Today, most database management systems (e.g. PostGreSQL, MongoDB, etc...) internally keep their data inside OS files (in the past, some DBMSs used raw disk partitions directly).
On recent computers still using spinning hard disks, the disk is so slow - relative to the CPU or the RAM - that adding a few software layers is not relevant. SSD technology might change that a bit, and some file systems are optimized for SSDs.
Files are present in most OSes in general for historical and social reasons (in particular, C compilers and most tools - editors, linkers - want files, so there is a chicken and egg issue), and because there are a lot of very good file system implementations.
BTW, some essential system facilities can use databases. For example on Linux PAM can be configured to use information in databases (but this is rarely done in practice). Also, some mail servers may store some or most of their data in databases (e.g. Exim).
Files are slightly lower abstractions than databases, so they can be easier to implement (as the file systems & VFS layer in the Linux kernel) and faster to use. In particular, the operations on files are much more restricted than those on databases. In fact, you could see files or file systems as some very restricted databases!
You could design an operating system without any files, but with some other orthogonal persistence machinery (e.g. having every process be persistent, then you don't care much explicitly about storage, since the OS is managing persistent resources). This has been done in several academic operating systems(1) (and also in the Smalltalk and Lisp machines of the 1980s, somehow in the IBM System i, a.k.a. AS/400, and in some toy projects linked from osdev), but when you design your OS this way you cannot leverage on many existing tools (e.g. you also need to make your compiler and your user interface from scratch, and that is a lot of work).
Notice that microkernel operating systems might not need files provided by kernel layers since the file systems are just application servers (e.g. Hurd translators running in userland). Look also at the unikernel approach in today's MirageOS
Linux (and probably Windows, which got most of its inspiration from VMS & Unix) need files to work. At the very least, the init program (the first program started by the kernel) must be an executable stored in a file (often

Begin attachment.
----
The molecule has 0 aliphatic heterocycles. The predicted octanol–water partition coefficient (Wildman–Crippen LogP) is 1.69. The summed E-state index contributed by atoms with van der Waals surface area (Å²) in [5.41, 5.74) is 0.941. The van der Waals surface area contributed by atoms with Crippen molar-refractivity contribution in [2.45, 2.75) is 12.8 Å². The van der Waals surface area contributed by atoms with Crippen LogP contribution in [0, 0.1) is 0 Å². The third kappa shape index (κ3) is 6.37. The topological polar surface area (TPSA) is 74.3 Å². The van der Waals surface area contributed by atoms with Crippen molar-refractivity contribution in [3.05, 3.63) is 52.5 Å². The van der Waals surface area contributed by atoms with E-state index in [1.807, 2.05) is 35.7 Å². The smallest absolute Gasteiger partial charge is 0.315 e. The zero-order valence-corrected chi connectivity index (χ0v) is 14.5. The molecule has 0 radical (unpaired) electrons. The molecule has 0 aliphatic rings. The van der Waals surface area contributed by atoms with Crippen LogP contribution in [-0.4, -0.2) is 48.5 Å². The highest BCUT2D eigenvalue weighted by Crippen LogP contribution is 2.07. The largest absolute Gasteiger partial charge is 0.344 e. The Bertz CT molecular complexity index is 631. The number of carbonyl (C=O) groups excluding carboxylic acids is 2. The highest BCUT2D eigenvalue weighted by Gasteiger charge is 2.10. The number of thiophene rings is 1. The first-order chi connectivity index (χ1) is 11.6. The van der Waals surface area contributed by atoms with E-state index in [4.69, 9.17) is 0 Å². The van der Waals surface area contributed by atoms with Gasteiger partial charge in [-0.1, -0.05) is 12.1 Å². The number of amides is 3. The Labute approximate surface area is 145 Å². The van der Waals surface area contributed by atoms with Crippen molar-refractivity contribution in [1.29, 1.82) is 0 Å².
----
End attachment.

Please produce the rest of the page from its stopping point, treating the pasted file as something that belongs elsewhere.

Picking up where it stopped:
/sbin/init, but it could be systemd these days), and (nearly) all other programs are started with execve(2) syscall so must be stored in a file. However, FUSE enables you to give file-like semantics to non-file things.
Notice also that on Linux (and perhaps even Windows, which I don't know and never used) sqlite is a library managing some SQL database in a files and providing an API for that. It is widely known that Android (a Linux variant) uses a lot of sqlite files (but it still does have a POSIX-like file system).
Read also about application checkpointing (which, on many current OSes, is implemented to write the process state in files). Pushed to the extreme, that approach does not need to manually write application files (but only to persist the entire process state using the checkpointing machinery).
Actually, the interesting question is why do current operating systems still use files, and the answer is legacy, and economic and cultural reasons (sadly, most programming languages and libraries today still want files).
Note 1: persistent academic OSes include Lisaac & Grasshopper, but these academic projects seem to be inactive. Look also into http://tunes.org/ ; it is inactive, but has gotten lots of discussions around such topics.
Note 2: the notion of file has widely changed over time (look at this answer about my first programming experiences): the first MSDOS on 1980s IBM PCs (no directories!), the VMS -on 1978 Vaxen- (had both fixed-record files and sequential files, with a primitive versioning system), the 1970s mainframes (IBM/370 with OS/VS2 MVS) had a very different notion of files and file systems (in particular because at their time the ratio of hard disk access time to core memory access time was a few thousand - so at that time disk ran relatively faster than today, even if today's disks are absolutely faster than in the previous century, today the CPU / disk speed ratio is about a million; but we now have SSDs). Also, files are less (or even not) useful when the memory is persistent (as on CAB500 magnetic drum, 1960s; or future computers using MRAM)